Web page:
After a tough six months which culminated in Republicans taking control of the US House and picking up Senate seats in the 2010 election, many started to ask if President Barack Obama was destined to be a one termer, but something interesting has happened. Instead of crushing Obama the defeat has resurrected him, and according to the new NBC/WSJ survey, Obama is at his most popular point since May.
The NBC News/WSJ survey revealed that for the first time in six months Obama’s job approval rating is not a net negative. At 47% approval and 47% disapproval, Obama continues to hover closely towards the magic 50% approval rating. America still personally likes Obama. His personal approval rating is at a net plus 10 points, 49%-39%. Obama’s personal approval rating is higher than the Democratic Party (40%), the Republican Party (34%), the Tea Party (30%), and congressional leaders John Boehner, Mitch McConnell, Nancy Pelosi, and Harry Reid.
The survey also dealt a blow to the idea the 2010 election was a referendum on Barack Obama and his policies. Only 17% of those surveyed said that their vote was cast against the policies of the last two years. A whopping 68% said their vote was cast in the hope of changing some things over the next two years. Even the people who voted for the Republican in their district claimed that their vote was against the Democratic candidate (20%) more than it was a vote against Obama (15%). However, voters aren’t expecting great changes with Republicans in control of the House, as 73% of respondents expected either some change or very little change after the 2010 election.
A majority of respondents wanted to see Democrats and Republicans compromise (47%), but 76% expected a period of division and little willingness to compromise. Sixty seven percent believed that Obama was likely or somewhat likely to work with congressional Republicans, but 53% believed that it was not too likely or not likely at all that Republicans will work with Obama.
The change that people want to see most is an improved economy. While Obama still polls at a net negative 12% on his handling of the economy, optimism that the economy will get better is at its highest point since May, (37%), and 60% believe that the worst of the recession is behind us. Far from being dead and buried, Obama is enjoying a revival. His years of messaging about compromise and working with Republicans, which is something that almost everyone who supported him has complained about at one time or another, is resonating with an electorate that is craving bipartisan compromise.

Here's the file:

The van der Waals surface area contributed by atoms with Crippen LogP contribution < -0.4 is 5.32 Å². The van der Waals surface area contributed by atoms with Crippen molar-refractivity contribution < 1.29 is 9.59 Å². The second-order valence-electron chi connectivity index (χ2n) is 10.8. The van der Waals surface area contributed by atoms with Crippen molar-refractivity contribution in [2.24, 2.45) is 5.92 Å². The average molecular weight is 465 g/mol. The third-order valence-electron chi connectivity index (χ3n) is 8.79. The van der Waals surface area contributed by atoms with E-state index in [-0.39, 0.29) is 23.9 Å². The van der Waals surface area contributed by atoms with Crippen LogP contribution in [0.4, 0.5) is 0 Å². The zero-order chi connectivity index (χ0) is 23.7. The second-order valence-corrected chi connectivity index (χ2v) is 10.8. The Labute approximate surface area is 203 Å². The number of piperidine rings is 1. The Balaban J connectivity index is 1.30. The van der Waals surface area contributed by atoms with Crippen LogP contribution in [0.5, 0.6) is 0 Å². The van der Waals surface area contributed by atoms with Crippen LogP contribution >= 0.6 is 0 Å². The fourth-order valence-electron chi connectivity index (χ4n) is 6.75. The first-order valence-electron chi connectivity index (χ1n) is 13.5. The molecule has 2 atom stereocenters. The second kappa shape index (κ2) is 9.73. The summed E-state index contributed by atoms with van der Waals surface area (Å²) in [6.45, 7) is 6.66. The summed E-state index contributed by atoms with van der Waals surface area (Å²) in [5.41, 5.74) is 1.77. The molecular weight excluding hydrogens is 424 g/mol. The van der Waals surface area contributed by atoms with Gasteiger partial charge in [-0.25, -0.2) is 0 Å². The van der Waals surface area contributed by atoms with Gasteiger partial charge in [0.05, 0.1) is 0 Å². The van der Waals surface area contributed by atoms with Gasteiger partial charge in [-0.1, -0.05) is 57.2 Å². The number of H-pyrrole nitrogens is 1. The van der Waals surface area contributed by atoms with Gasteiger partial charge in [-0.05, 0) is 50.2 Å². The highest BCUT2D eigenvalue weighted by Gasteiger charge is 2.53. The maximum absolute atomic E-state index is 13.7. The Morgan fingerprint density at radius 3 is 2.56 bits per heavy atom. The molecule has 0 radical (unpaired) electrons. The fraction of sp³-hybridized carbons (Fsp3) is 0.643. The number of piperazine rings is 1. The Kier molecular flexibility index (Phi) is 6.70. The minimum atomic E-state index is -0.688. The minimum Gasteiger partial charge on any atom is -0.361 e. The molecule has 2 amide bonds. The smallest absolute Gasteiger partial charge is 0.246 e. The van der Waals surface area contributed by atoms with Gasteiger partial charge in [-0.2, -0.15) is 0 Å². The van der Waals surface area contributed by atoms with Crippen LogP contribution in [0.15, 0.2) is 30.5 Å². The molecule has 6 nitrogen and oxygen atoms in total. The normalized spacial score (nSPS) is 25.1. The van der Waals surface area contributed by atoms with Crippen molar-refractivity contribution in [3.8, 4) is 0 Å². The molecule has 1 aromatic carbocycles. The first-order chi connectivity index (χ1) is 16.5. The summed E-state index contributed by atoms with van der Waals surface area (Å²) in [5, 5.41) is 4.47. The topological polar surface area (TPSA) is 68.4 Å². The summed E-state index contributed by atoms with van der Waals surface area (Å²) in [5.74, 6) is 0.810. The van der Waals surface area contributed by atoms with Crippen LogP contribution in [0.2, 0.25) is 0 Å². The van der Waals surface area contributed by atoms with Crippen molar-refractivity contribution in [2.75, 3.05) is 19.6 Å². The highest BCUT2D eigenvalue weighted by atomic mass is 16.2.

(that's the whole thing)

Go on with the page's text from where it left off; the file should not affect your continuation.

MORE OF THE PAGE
This notion may strike some as odd, but Obama finds himself in a better political position now that governmental power has been split than he was when Democrats controlled all of Congress. It is becoming apparent that the 2010 election was not a referendum on Obama, but instead a desperation move by an electorate beaten down by years of economic struggles. Voters still like Obama, but when Democrats failed to address the unemployment situation, they paid the price at the polls.
Americans want Democrats and Republicans to work together and they expect Obama to keep extending a hand to the Republicans. The pressure is now on the GOP to find ways to work with Obama. If they continue their agenda of obstruction, even though the electorate isn’t expecting much compromise, they will be held accountable in 2012. The economy is the only issue holding Obama back, and if voters’ expectations are met that the worst really is over, they will happily go to the polls and reelect Barack Obama.
Much like Bill Clinton in 1994, what was supposed to be a crushing defeat is being turned into a rebirth for an American president. Obama now has a new Congress and a clean slate. The partisans on the left and right are already howling about a potential compromise on tax cuts, but it is this very kind of compromise that the American people want to see. While Republicans keep straying to the right, Obama and his message of bi-partisanship have their finger on the pulse of what moderate America wants. As illogical as it might sound, by suffering a defeat in 2010, Obama is in a better position to win reelection in 2012. Barack Obama is one economic recovery away from his political resurrection being complete.
Mr. Easley is the founder/managing editor and Senior White House and Congressional correspondent for PoliticusUSA.Jason has a Bachelor’s Degree in Political Science. His graduate work focused on public policy, with a specialization in social reform movements.
Awards and Professional Memberships
Member of the Society of Professional Journalists and The American Political Science Association